Should lis pendens also result in denying recognition to judgments issued by foreign courts seized second?
No, ruled the French Supreme court for civil and criminal matters (Cour de cassation) in a case involving a French court and an American court. A Franco-American couple was breaking up. The French husband initiated divorce proceedings in Toulouse, France, on October 28, 2005. A month later, on November 21, 2005, the American wife also sought divorce before a Massachusetts Court. The American court was seized second, but it caught up and delivered a divorce judgment much before the French court, on August 16, 2006. The woman sought recognition of the American judgment in France. In May 2008, the Toulouse court held that the foreign jugdment was entitled to be recognized in France, and thus terminated the French proceedings.
Under the French common law of jurisdiction, the rule of lis pendens applies to proceedings initiated first in a foreign country. When this happens, French courts may decline jurisdiction if an eventual jugdment of the foreign court would be recognized in France.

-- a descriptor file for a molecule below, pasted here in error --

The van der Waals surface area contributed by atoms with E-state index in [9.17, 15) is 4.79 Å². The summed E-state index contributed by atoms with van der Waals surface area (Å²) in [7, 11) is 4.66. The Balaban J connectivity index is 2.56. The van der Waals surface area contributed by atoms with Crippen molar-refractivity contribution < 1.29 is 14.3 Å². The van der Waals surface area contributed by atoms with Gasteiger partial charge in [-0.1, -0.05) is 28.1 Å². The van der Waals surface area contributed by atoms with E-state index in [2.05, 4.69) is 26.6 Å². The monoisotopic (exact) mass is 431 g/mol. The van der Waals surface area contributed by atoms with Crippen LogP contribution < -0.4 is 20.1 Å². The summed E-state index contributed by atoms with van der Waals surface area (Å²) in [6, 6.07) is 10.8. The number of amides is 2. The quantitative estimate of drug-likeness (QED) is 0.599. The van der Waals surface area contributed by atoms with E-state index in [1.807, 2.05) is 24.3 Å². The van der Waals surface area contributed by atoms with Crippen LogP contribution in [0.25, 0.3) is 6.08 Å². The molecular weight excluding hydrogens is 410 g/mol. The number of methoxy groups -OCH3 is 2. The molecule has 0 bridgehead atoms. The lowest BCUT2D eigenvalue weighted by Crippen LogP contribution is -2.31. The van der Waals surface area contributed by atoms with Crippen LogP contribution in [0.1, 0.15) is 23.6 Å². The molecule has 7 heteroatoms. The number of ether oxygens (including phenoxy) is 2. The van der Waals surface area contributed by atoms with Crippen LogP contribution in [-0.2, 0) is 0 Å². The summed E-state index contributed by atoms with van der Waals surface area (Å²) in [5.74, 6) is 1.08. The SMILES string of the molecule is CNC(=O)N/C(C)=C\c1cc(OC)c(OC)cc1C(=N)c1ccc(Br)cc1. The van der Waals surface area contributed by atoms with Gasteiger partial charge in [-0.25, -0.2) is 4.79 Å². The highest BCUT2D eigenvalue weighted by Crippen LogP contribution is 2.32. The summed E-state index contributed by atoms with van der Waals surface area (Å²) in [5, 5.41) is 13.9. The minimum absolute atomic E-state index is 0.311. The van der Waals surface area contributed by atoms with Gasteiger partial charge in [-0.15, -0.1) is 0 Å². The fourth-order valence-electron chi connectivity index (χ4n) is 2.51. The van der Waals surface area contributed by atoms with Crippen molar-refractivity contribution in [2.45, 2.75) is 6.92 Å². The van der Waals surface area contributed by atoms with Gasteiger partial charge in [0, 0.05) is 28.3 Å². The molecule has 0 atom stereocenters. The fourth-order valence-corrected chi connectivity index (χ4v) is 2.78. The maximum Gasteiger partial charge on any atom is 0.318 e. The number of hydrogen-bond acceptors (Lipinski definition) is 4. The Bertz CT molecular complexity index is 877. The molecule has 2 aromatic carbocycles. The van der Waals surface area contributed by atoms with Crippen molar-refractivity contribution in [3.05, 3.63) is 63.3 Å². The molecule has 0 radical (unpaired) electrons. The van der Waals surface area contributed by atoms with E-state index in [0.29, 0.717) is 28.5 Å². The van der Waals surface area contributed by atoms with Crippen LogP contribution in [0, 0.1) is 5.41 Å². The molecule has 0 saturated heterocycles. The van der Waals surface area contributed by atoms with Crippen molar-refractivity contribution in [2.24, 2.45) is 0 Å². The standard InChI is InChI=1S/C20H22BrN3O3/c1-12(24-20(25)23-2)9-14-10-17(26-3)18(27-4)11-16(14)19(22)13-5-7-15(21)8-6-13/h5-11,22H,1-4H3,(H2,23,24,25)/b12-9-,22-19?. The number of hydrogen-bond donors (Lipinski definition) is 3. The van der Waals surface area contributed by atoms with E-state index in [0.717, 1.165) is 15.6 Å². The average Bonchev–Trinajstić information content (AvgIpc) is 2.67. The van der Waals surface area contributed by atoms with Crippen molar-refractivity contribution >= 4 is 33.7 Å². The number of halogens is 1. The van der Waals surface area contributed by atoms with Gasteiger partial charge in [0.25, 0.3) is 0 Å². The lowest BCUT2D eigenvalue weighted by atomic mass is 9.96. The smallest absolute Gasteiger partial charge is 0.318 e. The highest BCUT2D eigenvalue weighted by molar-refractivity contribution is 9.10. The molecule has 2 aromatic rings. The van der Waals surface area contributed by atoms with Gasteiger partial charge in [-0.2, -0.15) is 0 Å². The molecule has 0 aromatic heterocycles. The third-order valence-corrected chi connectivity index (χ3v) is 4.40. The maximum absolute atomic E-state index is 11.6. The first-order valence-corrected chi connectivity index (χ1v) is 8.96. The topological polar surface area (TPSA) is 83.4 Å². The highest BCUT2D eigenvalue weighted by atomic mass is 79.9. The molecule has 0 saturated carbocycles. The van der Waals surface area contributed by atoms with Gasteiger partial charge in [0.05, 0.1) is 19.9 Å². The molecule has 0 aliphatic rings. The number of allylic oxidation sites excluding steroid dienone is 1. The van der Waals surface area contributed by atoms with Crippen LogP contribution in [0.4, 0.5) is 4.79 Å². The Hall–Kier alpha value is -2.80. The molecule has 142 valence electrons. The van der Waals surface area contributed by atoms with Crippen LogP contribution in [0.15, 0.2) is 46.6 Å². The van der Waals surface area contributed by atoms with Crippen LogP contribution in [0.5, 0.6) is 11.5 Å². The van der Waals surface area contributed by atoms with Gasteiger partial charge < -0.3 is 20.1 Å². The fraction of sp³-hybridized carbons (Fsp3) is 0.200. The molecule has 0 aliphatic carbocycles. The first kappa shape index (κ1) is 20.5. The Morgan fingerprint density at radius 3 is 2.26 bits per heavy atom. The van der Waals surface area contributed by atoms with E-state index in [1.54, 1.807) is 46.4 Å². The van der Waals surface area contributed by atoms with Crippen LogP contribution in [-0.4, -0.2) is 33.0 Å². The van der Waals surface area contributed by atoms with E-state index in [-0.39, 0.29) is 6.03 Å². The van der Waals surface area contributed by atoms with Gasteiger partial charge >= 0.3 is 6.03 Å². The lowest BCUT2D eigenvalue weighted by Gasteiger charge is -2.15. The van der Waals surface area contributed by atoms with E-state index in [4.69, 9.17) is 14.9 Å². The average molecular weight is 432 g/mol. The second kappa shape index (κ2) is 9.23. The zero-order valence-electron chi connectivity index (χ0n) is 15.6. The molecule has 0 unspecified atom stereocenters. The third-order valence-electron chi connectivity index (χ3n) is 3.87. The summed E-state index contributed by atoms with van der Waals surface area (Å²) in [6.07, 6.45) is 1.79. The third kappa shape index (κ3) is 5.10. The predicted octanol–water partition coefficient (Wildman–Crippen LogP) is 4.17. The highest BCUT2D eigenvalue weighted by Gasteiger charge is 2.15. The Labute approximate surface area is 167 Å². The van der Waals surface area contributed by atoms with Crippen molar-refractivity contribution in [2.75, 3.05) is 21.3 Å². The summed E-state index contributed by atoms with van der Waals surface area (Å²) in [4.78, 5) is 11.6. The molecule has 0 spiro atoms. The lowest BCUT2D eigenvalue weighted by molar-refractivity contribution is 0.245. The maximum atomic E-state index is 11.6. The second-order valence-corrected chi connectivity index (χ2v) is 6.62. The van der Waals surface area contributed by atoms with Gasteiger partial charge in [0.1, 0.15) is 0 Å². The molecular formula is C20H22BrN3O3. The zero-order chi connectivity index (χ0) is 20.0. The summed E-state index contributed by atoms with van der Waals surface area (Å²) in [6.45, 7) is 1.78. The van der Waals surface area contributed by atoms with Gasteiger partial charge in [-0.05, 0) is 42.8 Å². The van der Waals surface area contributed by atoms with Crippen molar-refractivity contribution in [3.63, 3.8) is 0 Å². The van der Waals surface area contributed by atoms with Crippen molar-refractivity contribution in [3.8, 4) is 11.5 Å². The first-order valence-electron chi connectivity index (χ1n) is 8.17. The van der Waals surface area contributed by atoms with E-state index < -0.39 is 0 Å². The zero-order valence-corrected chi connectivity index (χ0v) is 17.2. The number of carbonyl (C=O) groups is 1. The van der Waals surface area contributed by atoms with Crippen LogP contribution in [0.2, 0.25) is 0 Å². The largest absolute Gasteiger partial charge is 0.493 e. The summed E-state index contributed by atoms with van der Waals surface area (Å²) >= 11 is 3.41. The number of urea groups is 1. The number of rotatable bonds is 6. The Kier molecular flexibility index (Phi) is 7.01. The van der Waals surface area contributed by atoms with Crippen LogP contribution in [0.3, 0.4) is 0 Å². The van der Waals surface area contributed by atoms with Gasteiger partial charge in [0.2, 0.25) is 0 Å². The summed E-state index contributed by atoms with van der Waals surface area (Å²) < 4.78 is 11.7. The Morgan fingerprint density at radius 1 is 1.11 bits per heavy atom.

Here of course, the situation is different, as the French court was seized first. The question is therefore whether lis pendens could produce an indirect effect. One of the requirements for the recognition of foreign judgments is that the foreign court have jurisdiction from the perspective of the French legal order. Could a foreign court seized second lack such jurisdiction because it ignored French proceedings initiated first? Until 2006, there was no real need to answer this question, since the mere fact that the party who would resist recognition was French was enough. However, article 15 of the Civil Code is no bar anymore to the recognition of foreign judgments in France.
In a judgment of 30 September 2009, the Cour de cassation confirmed the judgment of the Toulouse court. It merely applied the traditional requirements of the French common law of judgments and found that the American judgment deserved recognition. With respect to the lis pendens situation, it held that it was irrelevant.
Conclusion: what really matters when you might be, or even have been, sued before a French court is not to rush to court, but to rush to judgment.